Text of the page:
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SCANA kept quiet about a ‘potential fraud’ at SC nuclear project.

SCANA execs uncovered ‘potential fraud’ at SC nuclear project. They didn’t tell the cops.  By Andrew Brown, Oct 8, 2018  COLUMBIA — SCANA’s executives in 2015 learned about a million-dollar bid-rigging scheme during the construction of their South Carolina nuclear project but never reported the discovery to state and federal law enforcement officials.

Rather, they kept the matter quiet to avoid negative publicity about the project, according to a source with direct knowledge, avoiding unwanted attention from regulators and the public.

The alleged fraud highlights the secrecy that SCANA’s leaders cloaked the failed $9 billion project in over the past decade. The previously undisclosed episode has come to light amid continued debate about why the project failed and who is responsible.

Documents show SCANA’s employees confirmed Compuworld, a company based in Lexington County, undermined the purchasing rules for the V.C. Summer nuclear expansion project in order to win contracts to supply office furniture.

An investigation by SCANA’s corporate compliance office showed Alan Saleeby, Compuworld’s owner, submitted bids for his business and allegedly forged the applications for two other companies — allowing him to rake in money while making the purchases look competitive.

SCANA hired attorneys from Atlanta to complete background checks on all of the people involved in the scheme. They studied whether the utility had to report the questionable purchases under federal nuclear oversight regulations. And they considered “possible civil and criminal fraud claims” against Chicago Bridge and Iron, the contractor that approved the purchases.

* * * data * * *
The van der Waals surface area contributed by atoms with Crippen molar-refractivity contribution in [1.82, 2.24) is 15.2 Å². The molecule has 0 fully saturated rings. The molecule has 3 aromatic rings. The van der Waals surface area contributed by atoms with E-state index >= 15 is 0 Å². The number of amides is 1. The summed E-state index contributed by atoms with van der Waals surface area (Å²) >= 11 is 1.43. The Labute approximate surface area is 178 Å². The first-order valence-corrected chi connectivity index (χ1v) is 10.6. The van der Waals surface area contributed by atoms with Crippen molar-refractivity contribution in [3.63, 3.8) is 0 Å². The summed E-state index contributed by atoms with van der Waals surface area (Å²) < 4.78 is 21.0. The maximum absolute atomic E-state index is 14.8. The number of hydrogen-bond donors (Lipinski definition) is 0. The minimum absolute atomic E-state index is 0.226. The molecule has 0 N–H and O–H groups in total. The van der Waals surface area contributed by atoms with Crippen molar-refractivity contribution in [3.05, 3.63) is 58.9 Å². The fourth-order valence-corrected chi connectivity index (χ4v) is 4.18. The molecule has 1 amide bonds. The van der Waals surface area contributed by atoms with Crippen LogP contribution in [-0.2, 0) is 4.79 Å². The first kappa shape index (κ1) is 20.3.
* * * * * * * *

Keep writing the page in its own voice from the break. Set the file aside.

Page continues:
News of the suspicious activity traveled quickly to SCANA’s top executives as the company’s leaders worked behind the scenes to fix other aspects of the struggling power project. One of the nuclear project’s top executives flagged the case for SCANA’s nuclear chief Jeff Archie. In an email, the executive described the purchases as “potential fraud.”

……..  the allegations leveled against Compuworld mark the most serious issue yet with the purchasing process at V.C. Summer — a project now considered the biggest economic failure in state history.

SCANA inadvertently disclosed its investigation into Compuworld earlier this year in legal bills it filed with the state Public Service Commission. But since then, SCANA’s attorneys have fought to keep other emails and documents about the investigation secret.

Eric Boomhower, SCANA’s spokesman, confirmed that the utility quietly settled the issue with Chicago Bridge and Iron in late 2015. He described the investigation into Compuworld as a “financial dispute.”

SCANA’s investigators referred to it simply as fraud.

……… The investigation became more serious when SCANA discovered evidence that Saleeby also was submitting bids for companies that were purportedly competing against Compuworld. Email addresses and the handwriting on some of the documents showed Saleeby was personally filing the other offers, too, guaranteeing that Compuworld came out on top………


October 11, 2018 - Posted by | secrets,lies and civil liberties, USA

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